4 Helpful Things You Can Say to a Suicidal or Depressed Friend
June 11, 2018
Talking to someone struggling with severe depression or suicidal thoughts can feel intimidating. It’s hard to know what to do. Here’s what to say to someone who reaches out for help.
They were celebrities at the pinnacle of achievement in their fields. Legions of fans and industry insiders worldwide respected them, yet both took their own lives last week.
No one is immune from suicidal thoughts — not even a successful public figure like Anthony Bourdain or Kate Spade. Suicide and depression know no boundaries of race, class, gender identity, sexual orientation, or national origin. Statistically, it’s likely you know at least one person who struggles with suicidal thoughts. In a typical high school classroom of 20 students, at least 3 have seriously considered taking their lives in the past year.
What to say when a depressed friend reaches out
This concerns most of us who question our ability to respond to someone in need. Will we know what to say if that friend, neighbor, or student reaches out to us? Will we be able to help?
As a trusted confidant, you can show someone who’s struggling you care with only a few simple words.
Are you thinking of taking your life right now?
If your friend has already put together a suicide plan or is about to take their life, immediately call 911 and get emergency assistance. You should let trained professionals help rather than try to handle it yourself.
- When did you start feeling this way?
When a suicidal person reaches out for help, they really want someone to hear their story. Asking open-ended questions — and listening — lets them do that. Don’t be judgmental or dispense advice. Simply pay attention and affirm their experience.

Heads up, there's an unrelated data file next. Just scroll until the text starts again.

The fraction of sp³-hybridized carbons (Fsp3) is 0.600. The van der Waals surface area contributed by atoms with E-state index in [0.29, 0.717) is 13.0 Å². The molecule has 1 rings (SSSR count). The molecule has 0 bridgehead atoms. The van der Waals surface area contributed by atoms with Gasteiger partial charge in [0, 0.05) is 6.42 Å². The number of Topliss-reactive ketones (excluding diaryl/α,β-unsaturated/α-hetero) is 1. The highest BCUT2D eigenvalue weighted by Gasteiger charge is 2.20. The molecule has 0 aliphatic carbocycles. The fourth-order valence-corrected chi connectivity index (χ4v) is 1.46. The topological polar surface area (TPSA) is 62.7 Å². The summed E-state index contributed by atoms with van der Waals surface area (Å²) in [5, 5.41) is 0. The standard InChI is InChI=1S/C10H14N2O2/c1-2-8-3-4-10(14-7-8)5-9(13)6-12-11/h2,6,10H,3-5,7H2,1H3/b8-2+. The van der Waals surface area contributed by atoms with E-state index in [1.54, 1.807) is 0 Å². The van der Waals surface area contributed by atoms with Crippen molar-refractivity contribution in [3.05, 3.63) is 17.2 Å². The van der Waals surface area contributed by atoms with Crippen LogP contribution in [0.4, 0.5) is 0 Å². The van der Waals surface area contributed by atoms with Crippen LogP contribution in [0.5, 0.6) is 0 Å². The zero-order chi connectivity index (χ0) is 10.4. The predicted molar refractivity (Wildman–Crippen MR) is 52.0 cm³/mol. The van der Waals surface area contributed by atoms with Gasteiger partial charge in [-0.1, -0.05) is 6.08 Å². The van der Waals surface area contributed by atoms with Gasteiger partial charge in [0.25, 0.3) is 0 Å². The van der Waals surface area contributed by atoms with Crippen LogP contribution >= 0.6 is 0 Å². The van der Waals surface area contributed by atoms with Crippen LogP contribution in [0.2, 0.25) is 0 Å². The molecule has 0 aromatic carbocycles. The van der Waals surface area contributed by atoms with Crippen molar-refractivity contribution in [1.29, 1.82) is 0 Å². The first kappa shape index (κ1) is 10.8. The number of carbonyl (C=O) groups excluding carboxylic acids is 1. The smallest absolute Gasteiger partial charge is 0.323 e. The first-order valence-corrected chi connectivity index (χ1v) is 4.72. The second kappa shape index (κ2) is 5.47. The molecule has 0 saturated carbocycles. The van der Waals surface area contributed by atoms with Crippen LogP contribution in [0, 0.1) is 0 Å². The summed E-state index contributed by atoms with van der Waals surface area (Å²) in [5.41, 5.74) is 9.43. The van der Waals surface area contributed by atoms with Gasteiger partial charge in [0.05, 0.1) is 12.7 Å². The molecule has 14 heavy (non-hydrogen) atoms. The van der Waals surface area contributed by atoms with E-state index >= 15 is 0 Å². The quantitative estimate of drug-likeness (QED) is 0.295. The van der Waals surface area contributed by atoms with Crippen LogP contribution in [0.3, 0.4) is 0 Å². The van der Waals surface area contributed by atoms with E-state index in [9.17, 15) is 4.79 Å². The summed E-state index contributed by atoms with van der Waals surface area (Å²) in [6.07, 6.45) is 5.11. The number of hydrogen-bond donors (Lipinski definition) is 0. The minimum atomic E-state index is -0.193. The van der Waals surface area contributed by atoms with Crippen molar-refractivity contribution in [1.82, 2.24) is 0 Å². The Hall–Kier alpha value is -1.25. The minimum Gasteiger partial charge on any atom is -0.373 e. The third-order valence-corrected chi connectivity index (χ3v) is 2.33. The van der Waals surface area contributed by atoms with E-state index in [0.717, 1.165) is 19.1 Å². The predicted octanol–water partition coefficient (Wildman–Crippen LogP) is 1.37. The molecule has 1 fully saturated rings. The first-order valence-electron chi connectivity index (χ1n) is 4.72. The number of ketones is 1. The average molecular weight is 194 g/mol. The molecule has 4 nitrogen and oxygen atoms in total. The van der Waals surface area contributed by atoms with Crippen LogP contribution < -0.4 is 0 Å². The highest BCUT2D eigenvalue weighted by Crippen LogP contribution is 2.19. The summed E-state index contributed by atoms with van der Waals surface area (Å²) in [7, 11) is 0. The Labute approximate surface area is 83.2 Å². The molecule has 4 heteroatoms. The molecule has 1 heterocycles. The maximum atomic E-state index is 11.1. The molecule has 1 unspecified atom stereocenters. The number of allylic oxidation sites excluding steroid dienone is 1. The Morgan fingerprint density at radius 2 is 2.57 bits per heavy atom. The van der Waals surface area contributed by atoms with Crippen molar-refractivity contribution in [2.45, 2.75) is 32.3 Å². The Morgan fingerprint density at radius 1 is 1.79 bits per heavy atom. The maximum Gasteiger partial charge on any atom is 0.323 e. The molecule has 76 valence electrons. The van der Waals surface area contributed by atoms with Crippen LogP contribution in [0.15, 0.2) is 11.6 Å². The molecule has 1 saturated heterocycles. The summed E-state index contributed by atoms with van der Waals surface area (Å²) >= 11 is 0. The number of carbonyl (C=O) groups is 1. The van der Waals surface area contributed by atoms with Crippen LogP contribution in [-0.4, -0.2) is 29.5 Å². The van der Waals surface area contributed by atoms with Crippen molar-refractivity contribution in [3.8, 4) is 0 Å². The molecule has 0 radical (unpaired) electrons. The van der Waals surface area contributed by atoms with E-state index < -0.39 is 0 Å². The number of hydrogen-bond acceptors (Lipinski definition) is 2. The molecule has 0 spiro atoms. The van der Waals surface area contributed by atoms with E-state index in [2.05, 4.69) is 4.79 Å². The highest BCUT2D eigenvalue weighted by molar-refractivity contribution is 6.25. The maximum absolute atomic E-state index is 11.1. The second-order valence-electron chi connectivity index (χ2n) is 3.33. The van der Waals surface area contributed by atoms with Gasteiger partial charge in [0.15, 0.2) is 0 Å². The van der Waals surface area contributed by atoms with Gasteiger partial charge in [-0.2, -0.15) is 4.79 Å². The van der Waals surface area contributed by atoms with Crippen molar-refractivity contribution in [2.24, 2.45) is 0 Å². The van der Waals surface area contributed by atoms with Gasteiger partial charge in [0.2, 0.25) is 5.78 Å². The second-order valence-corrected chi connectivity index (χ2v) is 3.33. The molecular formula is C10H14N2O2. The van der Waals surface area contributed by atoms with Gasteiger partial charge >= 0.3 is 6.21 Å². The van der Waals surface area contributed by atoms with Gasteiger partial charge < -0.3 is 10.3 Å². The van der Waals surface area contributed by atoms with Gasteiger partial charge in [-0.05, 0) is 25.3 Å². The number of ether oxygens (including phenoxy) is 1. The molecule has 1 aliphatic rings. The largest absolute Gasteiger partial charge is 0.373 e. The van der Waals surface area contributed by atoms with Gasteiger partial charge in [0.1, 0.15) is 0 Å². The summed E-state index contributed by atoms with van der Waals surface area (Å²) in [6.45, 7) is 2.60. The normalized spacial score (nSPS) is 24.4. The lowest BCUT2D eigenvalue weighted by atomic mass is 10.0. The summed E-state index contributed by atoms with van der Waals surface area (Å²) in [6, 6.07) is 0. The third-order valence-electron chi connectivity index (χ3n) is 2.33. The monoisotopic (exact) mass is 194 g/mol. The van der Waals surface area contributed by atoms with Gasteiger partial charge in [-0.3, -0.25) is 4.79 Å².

- You’re not alone. I care about you, and I’m here to help.
Why would someone struggling with suicidal tendencies reach out to us? They’re in a battle for their lives, and they don’t want to fight it alone any more. Telling them that we’re there, we care, and we want to help assures them they’re not alone any more. It also opens the door for them to be more specific about how you can help.
- Have you considered getting professional help?
When someone confides to us about their personal battle with depression and suicidal tendencies, it shows they trust us, so many friends and teachers wonder if they should keep this information secret. The answer is emphatically NO.
In fact, the goal of any discussion with a suicidal person is to get them to seek professional help. If our friend had a malignant cancer, we would encourage them to go to the hospital, even if they were reluctant at first. It’s the same with a life-threatening condition like suicide.
We shouldn’t give up if the person resists. We can tell them we’re asking because we care. We can offer to help them find and schedule an appointment with a mental health counselor. We can go with them.
What to do if your friend doesn’t reach out directly
Many times, a depressed or suicidal friend won’t approach you directly and ask for help. Recent studies have uncovered a correlation between excessive time online and depression. If you notice a significant change in someone’s behavior (if they seem habitually withdrawn, down, disengaged, or angry) you might want to initiate a conversation with one of these leading questions.
4 Questions to Break The Ice When You Notice a Change in Someone’s Behavior
- You don’t seem yourself lately. [Add observational details]. Are you all right?
- I’m concerned because I’ve noticed a change in you. [Add observational details]. What’s going on, and what might help you feel better?
- You seem upset. Do you need to vent? I’m here for you, and I’ll listen.
- You seem to be going through something tough. Can I do anything to support you right now?
Remember, we are someone a struggling person trusts. Stay informed on how to help, find your local suicide hotline, and empower them to seek help. Our empathetic listening and kind words won’t make things worse. Indeed, our actions have the power to make things much better by setting them on the road to recovery.
National Suicide Hotline: 1-800-273-8255
Author: Ryan Woods, PhD, RW Contributor
Ryan is an educator and writer based in Athens, GA